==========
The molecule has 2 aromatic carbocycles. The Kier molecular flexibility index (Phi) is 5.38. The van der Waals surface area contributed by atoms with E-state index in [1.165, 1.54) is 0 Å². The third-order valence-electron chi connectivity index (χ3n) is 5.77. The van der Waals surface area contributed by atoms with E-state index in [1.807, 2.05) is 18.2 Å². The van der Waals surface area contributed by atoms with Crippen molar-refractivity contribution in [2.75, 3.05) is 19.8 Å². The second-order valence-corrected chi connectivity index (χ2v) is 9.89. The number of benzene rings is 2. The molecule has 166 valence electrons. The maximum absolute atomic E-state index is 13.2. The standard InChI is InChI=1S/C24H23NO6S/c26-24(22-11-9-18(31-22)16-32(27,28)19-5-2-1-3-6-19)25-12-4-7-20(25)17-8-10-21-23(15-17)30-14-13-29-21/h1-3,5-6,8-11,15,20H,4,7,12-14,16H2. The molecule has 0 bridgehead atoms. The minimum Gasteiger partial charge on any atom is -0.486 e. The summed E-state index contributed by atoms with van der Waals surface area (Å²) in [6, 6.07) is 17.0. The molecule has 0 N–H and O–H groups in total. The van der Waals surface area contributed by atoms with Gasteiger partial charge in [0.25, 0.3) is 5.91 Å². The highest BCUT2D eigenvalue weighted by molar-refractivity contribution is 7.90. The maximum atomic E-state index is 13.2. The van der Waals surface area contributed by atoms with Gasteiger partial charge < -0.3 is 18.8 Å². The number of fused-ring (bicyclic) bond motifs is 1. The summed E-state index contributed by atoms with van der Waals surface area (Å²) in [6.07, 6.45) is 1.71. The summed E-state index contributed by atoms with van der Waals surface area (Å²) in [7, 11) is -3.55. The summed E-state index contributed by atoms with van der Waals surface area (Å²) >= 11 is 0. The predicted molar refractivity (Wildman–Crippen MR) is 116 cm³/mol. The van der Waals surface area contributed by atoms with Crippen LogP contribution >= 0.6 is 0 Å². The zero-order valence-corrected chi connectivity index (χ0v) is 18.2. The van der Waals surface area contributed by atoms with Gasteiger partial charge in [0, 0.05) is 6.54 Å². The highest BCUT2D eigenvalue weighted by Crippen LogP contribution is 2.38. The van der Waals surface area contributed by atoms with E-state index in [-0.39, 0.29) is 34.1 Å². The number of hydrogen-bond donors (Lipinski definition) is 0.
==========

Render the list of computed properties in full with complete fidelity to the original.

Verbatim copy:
The molecule has 2 aromatic carbocycles. The Kier molecular flexibility index (Phi) is 5.38. The van der Waals surface area contributed by atoms with E-state index in [1.165, 1.54) is 0 Å². The third-order valence-electron chi connectivity index (χ3n) is 5.77. The van der Waals surface area contributed by atoms with E-state index in [1.807, 2.05) is 18.2 Å². The van der Waals surface area contributed by atoms with Crippen molar-refractivity contribution in [2.75, 3.05) is 19.8 Å². The second-order valence-corrected chi connectivity index (χ2v) is 9.89. The number of benzene rings is 2. The molecule has 166 valence electrons. The maximum absolute atomic E-state index is 13.2. The standard InChI is InChI=1S/C24H23NO6S/c26-24(22-11-9-18(31-22)16-32(27,28)19-5-2-1-3-6-19)25-12-4-7-20(25)17-8-10-21-23(15-17)30-14-13-29-21/h1-3,5-6,8-11,15,20H,4,7,12-14,16H2. The molecule has 0 bridgehead atoms. The minimum Gasteiger partial charge on any atom is -0.486 e. The summed E-state index contributed by atoms with van der Waals surface area (Å²) in [6, 6.07) is 17.0. The molecule has 0 N–H and O–H groups in total. The van der Waals surface area contributed by atoms with Gasteiger partial charge in [0.25, 0.3) is 5.91 Å². The highest BCUT2D eigenvalue weighted by molar-refractivity contribution is 7.90. The maximum atomic E-state index is 13.2. The van der Waals surface area contributed by atoms with Gasteiger partial charge < -0.3 is 18.8 Å². The number of fused-ring (bicyclic) bond motifs is 1. The summed E-state index contributed by atoms with van der Waals surface area (Å²) in [6.07, 6.45) is 1.71. The summed E-state index contributed by atoms with van der Waals surface area (Å²) in [7, 11) is -3.55. The summed E-state index contributed by atoms with van der Waals surface area (Å²) >= 11 is 0. The predicted molar refractivity (Wildman–Crippen MR) is 116 cm³/mol. The van der Waals surface area contributed by atoms with Crippen LogP contribution >= 0.6 is 0 Å². The zero-order valence-corrected chi connectivity index (χ0v) is 18.2. The van der Waals surface area contributed by atoms with Gasteiger partial charge in [0, 0.05) is 6.54 Å². The highest BCUT2D eigenvalue weighted by Crippen LogP contribution is 2.38. The van der Waals surface area contributed by atoms with E-state index in [-0.39, 0.29) is 34.1 Å². The number of hydrogen-bond donors (Lipinski definition) is 0.